Once exposed, homeless people may have a higher mortality risk due to other health conditions they may already have, such as diabetes, hypertension, cardiovascular disease and alcohol related symptoms. Many people living on the streets already have diminished health, have higher rates of chronic illnesses or have compromised immune systems, all of which are risk factors for developing a more serious manifestation of the coronavirus infection. Those who have mental health issues may have difficulty recognising and responding to the threat of infection.
Without access, ill homeless people may be living on the streets and virtually unknown to the health care system and possibly exposing others to the virus. Homeless persons showing symptoms of COVID-19 may go to a crowded minor injuries department or doctors surgery, if the virus continues to spread, these facilities will become more crowded and wait times will increase potentially exposing more people to an extremely vulnerable infected individual who has come seeking care. Worst case scenario will be that due to embarrassment and lack of engagement someone rough sleeping with the virus may not access any medical support at all.
Support & Outreach For Our Clients
Our new Wednesday session that provides outreach support is getting much busier. Between 2-4pm at the Salvation Army hall nurses, dentists and Sovereign housing provide the care and advocacy needed to vulnerable clients in our Community. Three people came to see the dentist, five for the nurse and one for Sovereign Housing support. . We have confirmation that funding for the HOLT has been extended which is wonderful. It is apparent that this service is invaluable to people who are vulnerable.
More than half of everyone sleeping on the streets lives with a mental health problem, while those affected by homelessness die, on average, around 30 years earlier than the general population.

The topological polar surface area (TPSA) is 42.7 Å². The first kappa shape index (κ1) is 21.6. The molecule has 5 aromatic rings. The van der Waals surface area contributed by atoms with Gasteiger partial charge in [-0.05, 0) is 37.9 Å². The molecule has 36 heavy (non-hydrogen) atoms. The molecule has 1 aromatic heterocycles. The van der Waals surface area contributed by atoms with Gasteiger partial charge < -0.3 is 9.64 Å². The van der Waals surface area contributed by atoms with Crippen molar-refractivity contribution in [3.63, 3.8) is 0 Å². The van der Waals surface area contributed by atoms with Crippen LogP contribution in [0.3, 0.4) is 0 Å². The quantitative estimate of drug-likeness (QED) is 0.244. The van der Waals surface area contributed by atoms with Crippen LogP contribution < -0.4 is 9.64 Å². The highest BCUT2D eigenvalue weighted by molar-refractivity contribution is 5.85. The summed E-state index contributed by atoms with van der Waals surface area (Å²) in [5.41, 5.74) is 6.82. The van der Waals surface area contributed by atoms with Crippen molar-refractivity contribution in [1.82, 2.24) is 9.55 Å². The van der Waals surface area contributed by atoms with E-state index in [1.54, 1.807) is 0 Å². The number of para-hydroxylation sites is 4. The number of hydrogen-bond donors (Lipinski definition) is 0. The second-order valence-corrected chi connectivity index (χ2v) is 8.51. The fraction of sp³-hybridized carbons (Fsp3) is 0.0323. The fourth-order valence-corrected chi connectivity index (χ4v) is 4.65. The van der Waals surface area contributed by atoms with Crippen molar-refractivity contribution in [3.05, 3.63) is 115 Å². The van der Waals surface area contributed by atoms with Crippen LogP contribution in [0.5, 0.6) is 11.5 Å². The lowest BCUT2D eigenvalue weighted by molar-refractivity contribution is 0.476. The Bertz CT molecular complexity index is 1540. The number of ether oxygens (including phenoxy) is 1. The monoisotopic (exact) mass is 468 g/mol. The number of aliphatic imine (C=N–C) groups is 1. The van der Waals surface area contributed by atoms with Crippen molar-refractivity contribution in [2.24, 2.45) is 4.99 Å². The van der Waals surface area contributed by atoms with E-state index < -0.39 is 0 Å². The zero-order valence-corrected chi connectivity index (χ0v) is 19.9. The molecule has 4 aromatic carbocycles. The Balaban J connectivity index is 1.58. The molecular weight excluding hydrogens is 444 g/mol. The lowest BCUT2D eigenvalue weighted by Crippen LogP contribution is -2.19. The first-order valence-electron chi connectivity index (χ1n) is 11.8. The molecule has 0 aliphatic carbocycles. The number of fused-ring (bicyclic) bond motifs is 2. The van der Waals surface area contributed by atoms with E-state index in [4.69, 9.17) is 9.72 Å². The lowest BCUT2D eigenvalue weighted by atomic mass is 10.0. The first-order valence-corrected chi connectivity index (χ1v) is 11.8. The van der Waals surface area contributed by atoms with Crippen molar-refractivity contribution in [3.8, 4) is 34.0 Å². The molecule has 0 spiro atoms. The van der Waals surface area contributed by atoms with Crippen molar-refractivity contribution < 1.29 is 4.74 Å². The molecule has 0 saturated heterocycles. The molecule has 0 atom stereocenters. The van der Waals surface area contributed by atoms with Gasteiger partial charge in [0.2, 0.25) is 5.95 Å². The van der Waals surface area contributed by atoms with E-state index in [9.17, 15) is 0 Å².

Nearly four in five people living without a roof over their head have experienced some form of childhood trauma which is the cause of their mental health issues. Sadly, vulnerable rough sleepers can often face a ‘revolving door’ where they receive treatment and support, only to end up back on the streets.
Therefore, it is very important that professional support provided at our new sessions is very important. The relaxed session where someone can come in and see a nurse, dentist or talk to a person about a problem with their tenancy over a cup of tea makes such a difference. People often bury their head with health or housing issues and only engage when situations become acute. These services are there to be used, if they are not used, we will lose them. These services can prevent homelessness!!!
Many rough sleepers have been through incredibly traumatic experiences which can cause mental ill health or exacerbate problems – often impacting on the type of support they need, and this is about stopping people slipping through the net.
Henry & Joes restaurant are still helping us every other week providing a wonderful main meal for our Thursday session. Many other companies locally help us every week and we want to say thank you to everyone who work behind the scenes to help us the Soup Kitchen be what it is.
Over the next few weeks no doubt it is going to be uncertain. We will do our utmost to continue to feed our clients in whatever capacity is appropriate. Vulnerable people in our community will have no other access to food if the charities have to close due to group sizes. We will move outside and provide a takeaway system to ensure people get the food they need.